Written by: Julia Hatton
By now, everyone has heard about how important it is to create a positive candidate experience. So why are so many companies still not doing it?
Perhaps we don’t know where to begin. Let’s be honest, it can be overwhelming when you consider everything involved. But it doesn’t have to be difficult and the payoff is worth it. Start by walking through your current process from the candidate’s perspective. Then use these five actionable tips to improve it.
- Treat candidates like valued customers. This is the most important principle and it carries over into all the remaining tips.
Promote your company and positions while being courteous, helpful, and treating candidates with respect. Satisfied customers are also great word-of-mouth advertisements. Just as you market your products or services to potential customers, you need to “sell” careers to potential employees. Let them know what it is like to work for your company, how you stand out from others, and what benefits and opportunities are available.
Also make sure you provide a consistent experience for candidates, no matter which positions they apply to. The look and feel of your company website, career site, job listings, communications, and processes, should be cohesive and reflect your company culture. Please don’t say you offer a fun, relaxed work environment and then force candidates through a rigid, unfriendly application process.
- Provide meaningful job descriptions. Do your job ads bore, overwhelm, or excite? We’ve all seen job descriptions that put you to sleep and those that scream work overload. They include a laundry list of tasks and requirements with little insight to performing in that role. Every job has its share of daily tasks and, while okay to include, focus more on key projects, challenges, and opportunities that will pique a candidate’s interest, not send them running for the hills.
Candidates want day-in-the life examples and information about the team and work environment. They want to know who they would interact with and how the role impacts the organization’s success. They want to know about career paths, advancement opportunities, and, yes, I’ll say it, money. At least enough to know if they are in the right ballpark. Why waste everyone’s time if there is far too great a gap between an applicant’s expectations and your budgeted reality?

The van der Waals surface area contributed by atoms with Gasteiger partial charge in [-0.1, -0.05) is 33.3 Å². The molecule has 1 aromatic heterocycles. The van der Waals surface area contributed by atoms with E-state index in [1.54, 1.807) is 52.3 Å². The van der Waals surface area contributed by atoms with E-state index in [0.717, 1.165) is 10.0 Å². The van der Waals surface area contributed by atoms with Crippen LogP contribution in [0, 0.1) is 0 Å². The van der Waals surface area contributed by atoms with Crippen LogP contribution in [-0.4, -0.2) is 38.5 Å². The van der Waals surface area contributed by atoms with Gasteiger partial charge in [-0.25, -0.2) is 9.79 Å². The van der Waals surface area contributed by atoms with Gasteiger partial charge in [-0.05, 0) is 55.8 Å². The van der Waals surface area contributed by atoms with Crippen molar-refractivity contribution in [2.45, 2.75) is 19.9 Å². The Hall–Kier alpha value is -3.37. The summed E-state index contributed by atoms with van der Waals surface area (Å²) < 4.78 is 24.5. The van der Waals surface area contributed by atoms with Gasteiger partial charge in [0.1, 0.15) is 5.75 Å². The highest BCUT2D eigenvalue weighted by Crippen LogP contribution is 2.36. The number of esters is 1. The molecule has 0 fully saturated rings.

- Simplify your application. How easy is it for candidates to find and apply to your jobs? Don’t make them click through a half dozen pages to find openings and don’t expect them to invest time filling out a lengthy form that they know may disappear into a black hole.
What information do you really need up front to weed out those that don’t meet requirements, or identify top candidates to move forward? That’s essentially all you should ask for at this point. If applying takes too long or requires information not readily available, candidates become frustrated and move on, or they may start with plans to finish later but many never do. They will be far more patient and willing to provide additional details if and when they reach the next steps in the process. Always keep tip #1 in mind. You make it as simple as possible for customers to buy your products and know if they say they will “come back later,” they rarely do. Don’t miss out on applicants because you let them leave the proverbial store.
- Share information and set expectations. Let candidates know what to expect. How and when will they receive responses or updates? What are the steps in your selection process? What information or activities will be required at each step? If selected for an interview, how long is the interview? Who will be involved, and how are the interviews structured? How quickly do you expect to fill the position? Will you ask for candidate feedback? What is your onboarding experience? The more unknowns you can eliminate by proactively supplying information to candidates, the more comfortable, prepared, and engaged they will be.
- Provide timely communication. If a customer reached out to inquire about your products, you would certainly respond. Even if you might not have what they need right now, you want to keep that door open for future opportunities. Treat your candidates the same way.
There may be a position or business opportunity for them in the future and a little courtesy goes a long way. If someone is not currently a good fit or if the position has been filled, cancelled, or is on hold, let candidates know. They would rather hear they were not selected than hear nothing at all. There are a variety of ways to provide feedback. From allowing candidates to check their status online, to sending automated and personal messages, to picking up the phone…establish guidelines for providing feedback, set expectations (see #4), and follow through.
By embracing the first tip of treating candidates like valued customers, you’ll be well on your way. As you progress through all five tips, you’ll discover even more opportunities to enhance the candidate experience and attract exciting new talent to your organization.
HRchitect is a full service consulting firm with extensive knowledge in the effective use of talent acquisition. We can provide assistance on evaluation and selection of new technology, implementation of technology solutions, as well as how to optimize and get the full value of your implemented systems.
About Julia Hatton
As a Senior Consultant with HRchitect, Julia has helped companies achieve success on both domestic and global implementations of talent acquisition systems. With over 16 years of experience in Human Resources and Operations, she loves helping clients leverage HR technology to optimize processes and create positive user experiences.